Financial Planning, Millennials

Get Comfortable With Volatility

Volatility is a term that gets thrown around a lot and most times is associated with down swings in the market, but it can also describe positive increases in the market as well. However, these increases get talked about less because a bad day in the market makes you feel way worse than a good day in the market makes you feel good 🧐. I know that is confusing, but I think you get what I mean. 

How To Handle Volatility

If you are like most other millennials, you are relatively new to the investing world. With this inexperience, it makes it hard to make investment decisions when volatility occurs. Do you buy more? Do you sell? Do you ride it out? It’s a lot to figure out when it all is so new, and the media doesn’t make it any easier when they portray every fluctuation in the market as something bigger. One day the market goes up and we are in this new bull market that nothing can stop. Then two days later we see a sharp decline in the market and the media starts to say that we are in a recession and you need to move out of your stock positions. It’s so confusing, but you have to remember that the media makes money by driving fear which is why we hear more about the times the market sees negative volatility. 

I want to give you some advice to help make things a little bit easier, stop looking at the news and your investment balances everyday. Market volatility is going to happen, but that doesn’t mean you need to make any changes to your portfolio or plan at that moment. You never want to make rash decisions when emotions are heightened. It rarely leads to good results.  

Let’s look at some data to help prove the point — so, the stock market on average saw returns of 10% per year over the last century (nerdwallet.com). Pretty good right? I think so. I know I personally would be happy with a 10% average return over my lifetime. However, the thing many don’t realize is that it was not a steady increase to a 10% gain per year. The market actually looks a lot more like the chart below from Visualize Value (created by Jack Butcher who you should all follow at this point).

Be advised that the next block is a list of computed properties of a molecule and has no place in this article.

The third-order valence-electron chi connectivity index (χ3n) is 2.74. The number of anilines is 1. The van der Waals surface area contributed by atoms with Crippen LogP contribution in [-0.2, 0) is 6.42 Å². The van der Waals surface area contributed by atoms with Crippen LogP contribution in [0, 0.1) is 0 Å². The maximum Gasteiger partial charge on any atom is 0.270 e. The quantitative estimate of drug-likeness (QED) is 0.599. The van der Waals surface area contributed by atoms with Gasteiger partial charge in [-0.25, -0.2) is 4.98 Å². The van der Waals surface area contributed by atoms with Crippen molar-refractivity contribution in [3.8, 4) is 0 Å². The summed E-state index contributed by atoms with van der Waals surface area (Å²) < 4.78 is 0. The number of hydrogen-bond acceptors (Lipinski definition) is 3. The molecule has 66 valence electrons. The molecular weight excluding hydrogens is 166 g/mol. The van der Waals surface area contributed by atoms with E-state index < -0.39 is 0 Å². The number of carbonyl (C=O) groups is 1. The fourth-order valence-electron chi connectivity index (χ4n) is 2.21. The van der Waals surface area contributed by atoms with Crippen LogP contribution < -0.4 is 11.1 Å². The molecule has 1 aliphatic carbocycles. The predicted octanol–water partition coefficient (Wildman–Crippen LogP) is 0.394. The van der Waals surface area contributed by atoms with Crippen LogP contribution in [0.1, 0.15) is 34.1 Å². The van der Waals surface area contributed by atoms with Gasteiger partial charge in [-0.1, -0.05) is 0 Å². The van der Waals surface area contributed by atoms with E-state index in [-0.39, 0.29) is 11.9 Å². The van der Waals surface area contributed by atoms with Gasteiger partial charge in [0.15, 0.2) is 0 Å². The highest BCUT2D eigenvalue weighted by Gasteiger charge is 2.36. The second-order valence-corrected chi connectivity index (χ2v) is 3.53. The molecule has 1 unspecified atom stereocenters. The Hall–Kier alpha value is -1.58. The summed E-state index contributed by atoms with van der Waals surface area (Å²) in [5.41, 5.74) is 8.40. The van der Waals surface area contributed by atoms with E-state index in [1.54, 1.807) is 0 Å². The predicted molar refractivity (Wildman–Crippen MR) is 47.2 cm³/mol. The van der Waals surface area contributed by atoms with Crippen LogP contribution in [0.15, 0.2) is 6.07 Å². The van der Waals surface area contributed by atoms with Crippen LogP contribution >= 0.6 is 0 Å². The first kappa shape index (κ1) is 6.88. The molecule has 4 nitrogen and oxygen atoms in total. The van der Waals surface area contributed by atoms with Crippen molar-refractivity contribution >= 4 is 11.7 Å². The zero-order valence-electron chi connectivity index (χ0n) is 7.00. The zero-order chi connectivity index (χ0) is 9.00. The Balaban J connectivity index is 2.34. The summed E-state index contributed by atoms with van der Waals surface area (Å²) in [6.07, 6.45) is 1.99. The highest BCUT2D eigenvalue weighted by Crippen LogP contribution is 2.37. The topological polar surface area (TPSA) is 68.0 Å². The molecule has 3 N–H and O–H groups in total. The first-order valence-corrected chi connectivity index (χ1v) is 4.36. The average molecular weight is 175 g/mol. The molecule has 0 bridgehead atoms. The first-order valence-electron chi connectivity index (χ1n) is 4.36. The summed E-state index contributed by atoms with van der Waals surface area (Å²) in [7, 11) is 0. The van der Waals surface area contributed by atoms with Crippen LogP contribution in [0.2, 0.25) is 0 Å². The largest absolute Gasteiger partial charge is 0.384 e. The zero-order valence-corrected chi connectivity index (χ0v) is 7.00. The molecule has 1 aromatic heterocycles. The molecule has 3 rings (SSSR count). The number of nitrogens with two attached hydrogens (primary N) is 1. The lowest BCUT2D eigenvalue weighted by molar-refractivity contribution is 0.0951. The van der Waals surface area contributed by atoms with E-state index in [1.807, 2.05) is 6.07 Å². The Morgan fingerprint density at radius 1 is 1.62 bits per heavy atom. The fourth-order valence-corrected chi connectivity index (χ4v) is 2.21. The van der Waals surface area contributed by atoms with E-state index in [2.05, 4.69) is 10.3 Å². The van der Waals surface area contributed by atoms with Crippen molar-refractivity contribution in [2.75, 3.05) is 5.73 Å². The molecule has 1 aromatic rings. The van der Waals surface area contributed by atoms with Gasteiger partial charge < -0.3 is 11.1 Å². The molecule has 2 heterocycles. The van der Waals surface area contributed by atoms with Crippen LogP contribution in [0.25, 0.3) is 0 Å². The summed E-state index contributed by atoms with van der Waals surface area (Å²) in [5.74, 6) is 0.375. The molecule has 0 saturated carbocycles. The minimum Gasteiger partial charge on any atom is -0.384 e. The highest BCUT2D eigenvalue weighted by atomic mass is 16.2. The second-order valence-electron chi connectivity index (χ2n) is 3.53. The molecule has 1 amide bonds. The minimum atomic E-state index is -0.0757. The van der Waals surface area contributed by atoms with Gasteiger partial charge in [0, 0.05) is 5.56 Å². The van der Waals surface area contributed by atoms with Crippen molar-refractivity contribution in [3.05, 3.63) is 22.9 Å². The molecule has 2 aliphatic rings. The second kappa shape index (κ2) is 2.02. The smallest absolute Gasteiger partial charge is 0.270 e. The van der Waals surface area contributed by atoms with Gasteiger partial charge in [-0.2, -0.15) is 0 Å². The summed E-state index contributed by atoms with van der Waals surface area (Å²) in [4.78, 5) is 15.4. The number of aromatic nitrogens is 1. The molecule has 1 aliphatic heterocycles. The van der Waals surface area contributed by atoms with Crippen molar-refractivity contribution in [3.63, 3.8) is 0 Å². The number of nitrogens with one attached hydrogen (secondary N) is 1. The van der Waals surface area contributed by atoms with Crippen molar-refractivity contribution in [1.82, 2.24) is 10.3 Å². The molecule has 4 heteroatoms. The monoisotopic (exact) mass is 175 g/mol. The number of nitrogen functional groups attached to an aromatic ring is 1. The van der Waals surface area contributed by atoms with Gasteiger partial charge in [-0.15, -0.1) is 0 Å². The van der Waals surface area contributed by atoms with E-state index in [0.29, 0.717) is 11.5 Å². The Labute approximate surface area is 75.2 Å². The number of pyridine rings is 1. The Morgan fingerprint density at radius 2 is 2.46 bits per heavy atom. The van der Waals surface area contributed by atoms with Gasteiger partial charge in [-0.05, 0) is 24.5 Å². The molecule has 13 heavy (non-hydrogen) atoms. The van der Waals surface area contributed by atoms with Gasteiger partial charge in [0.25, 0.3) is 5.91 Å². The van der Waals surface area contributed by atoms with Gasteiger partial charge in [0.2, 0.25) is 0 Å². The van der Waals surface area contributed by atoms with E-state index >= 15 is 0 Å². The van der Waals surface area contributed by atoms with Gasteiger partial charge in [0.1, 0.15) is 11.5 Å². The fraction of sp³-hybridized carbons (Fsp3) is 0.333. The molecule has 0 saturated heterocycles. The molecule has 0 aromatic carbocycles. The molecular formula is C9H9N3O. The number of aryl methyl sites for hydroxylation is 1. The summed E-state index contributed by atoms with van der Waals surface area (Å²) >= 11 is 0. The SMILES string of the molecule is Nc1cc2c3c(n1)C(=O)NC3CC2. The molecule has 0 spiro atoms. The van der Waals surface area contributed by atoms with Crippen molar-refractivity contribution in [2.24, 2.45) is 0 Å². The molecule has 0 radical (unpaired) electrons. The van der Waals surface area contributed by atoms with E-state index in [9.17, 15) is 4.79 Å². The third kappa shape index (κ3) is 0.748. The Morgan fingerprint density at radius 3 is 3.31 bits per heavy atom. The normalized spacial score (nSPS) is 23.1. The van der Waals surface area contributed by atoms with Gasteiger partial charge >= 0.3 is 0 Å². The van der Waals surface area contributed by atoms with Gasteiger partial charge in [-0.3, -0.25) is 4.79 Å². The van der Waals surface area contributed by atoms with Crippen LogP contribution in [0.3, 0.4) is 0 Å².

Overtime, the markets end up higher but that is not without dips in the middle. When we talk about averages, you only think about it ending up 10%, you do not at all see the market fluctuations that happen in the middle. You have to remember that the stock market does come with risk. If there was no risk/declines involved, there would not be an average return of 10% a year. 

Now, you might be thinking, okay well how much variance/volatility is normal? Well, let’s look at the chart below and see how many times a year over the last 14 years the market saw a decline of over 2% in one day. 

As you can see, in most years there were multiple days where the market saw a decline of at least 2%. Some years even had over 20 days where this occurred. Look at 2020 for example, there were 25 different days that saw declines of over 2%, yet in the end, if you stayed invested, you would have ended up with a return of 15.76% 🤯. 

Reframing Your View On Volatility

I want you to realize that as a millennial, volatility is actually your friend. Downturns should not scare you, they should excite you since you now get to buy those stocks at a discount — and if you are someone that is sitting on too much cash, use these dips as opportunities to move more money into the market (this is not me telling you to try and time the market, I just know plenty of people that are sitting on cash and waiting to invest. Dips in the market are a great opportunity to do so).

The moral of the story is to get comfortable with volatility. The stock market is going to continue to have some very good and some very bad days. You can’t control it, you just have to get used to it, continue to stay invested, and stick to your plan.

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Disclaimer: Nothing on this blog should be considered advice, or recommendations. If you have questions pertaining to your individual situation you should consult your financial advisor. For all of the disclaimers, please see my disclaimers page.